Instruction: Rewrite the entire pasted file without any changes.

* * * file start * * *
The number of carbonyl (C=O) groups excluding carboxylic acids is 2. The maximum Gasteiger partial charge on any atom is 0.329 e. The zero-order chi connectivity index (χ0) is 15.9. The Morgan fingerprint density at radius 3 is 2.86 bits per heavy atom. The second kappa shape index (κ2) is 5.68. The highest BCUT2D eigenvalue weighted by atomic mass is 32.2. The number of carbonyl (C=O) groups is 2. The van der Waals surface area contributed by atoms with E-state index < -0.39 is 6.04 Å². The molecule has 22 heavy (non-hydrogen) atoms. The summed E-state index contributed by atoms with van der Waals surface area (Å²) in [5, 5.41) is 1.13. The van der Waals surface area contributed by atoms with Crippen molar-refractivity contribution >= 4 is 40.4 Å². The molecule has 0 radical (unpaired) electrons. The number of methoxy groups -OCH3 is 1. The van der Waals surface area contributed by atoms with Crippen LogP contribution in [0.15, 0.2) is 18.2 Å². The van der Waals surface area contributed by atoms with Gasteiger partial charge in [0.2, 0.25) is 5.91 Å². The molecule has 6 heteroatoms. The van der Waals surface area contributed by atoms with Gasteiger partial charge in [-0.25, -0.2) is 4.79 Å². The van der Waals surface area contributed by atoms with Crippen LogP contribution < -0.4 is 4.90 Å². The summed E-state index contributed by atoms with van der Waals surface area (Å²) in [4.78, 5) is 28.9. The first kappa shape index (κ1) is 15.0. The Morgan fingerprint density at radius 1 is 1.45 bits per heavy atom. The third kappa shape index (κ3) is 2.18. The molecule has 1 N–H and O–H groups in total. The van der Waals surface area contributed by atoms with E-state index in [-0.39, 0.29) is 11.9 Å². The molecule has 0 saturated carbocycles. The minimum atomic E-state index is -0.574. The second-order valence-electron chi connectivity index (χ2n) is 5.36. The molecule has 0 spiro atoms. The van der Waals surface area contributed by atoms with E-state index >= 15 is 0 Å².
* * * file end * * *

The number of carbonyl (C=O) groups excluding carboxylic acids is 2. The maximum Gasteiger partial charge on any atom is 0.329 e. The zero-order chi connectivity index (χ0) is 15.9. The Morgan fingerprint density at radius 3 is 2.86 bits per heavy atom. The second kappa shape index (κ2) is 5.68. The highest BCUT2D eigenvalue weighted by atomic mass is 32.2. The number of carbonyl (C=O) groups is 2. The van der Waals surface area contributed by atoms with E-state index < -0.39 is 6.04 Å². The molecule has 22 heavy (non-hydrogen) atoms. The summed E-state index contributed by atoms with van der Waals surface area (Å²) in [5, 5.41) is 1.13. The van der Waals surface area contributed by atoms with Crippen molar-refractivity contribution >= 4 is 40.4 Å². The molecule has 0 radical (unpaired) electrons. The number of methoxy groups -OCH3 is 1. The van der Waals surface area contributed by atoms with Crippen LogP contribution in [0.15, 0.2) is 18.2 Å². The van der Waals surface area contributed by atoms with Gasteiger partial charge in [0.2, 0.25) is 5.91 Å². The molecule has 6 heteroatoms. The van der Waals surface area contributed by atoms with Gasteiger partial charge in [-0.25, -0.2) is 4.79 Å². The van der Waals surface area contributed by atoms with Crippen LogP contribution < -0.4 is 4.90 Å². The summed E-state index contributed by atoms with van der Waals surface area (Å²) in [4.78, 5) is 28.9. The first kappa shape index (κ1) is 15.0. The Morgan fingerprint density at radius 1 is 1.45 bits per heavy atom. The third kappa shape index (κ3) is 2.18. The molecule has 1 N–H and O–H groups in total. The van der Waals surface area contributed by atoms with E-state index in [-0.39, 0.29) is 11.9 Å². The molecule has 0 saturated carbocycles. The minimum atomic E-state index is -0.574. The second-order valence-electron chi connectivity index (χ2n) is 5.36. The molecule has 0 spiro atoms. The van der Waals surface area contributed by atoms with E-state index >= 15 is 0 Å².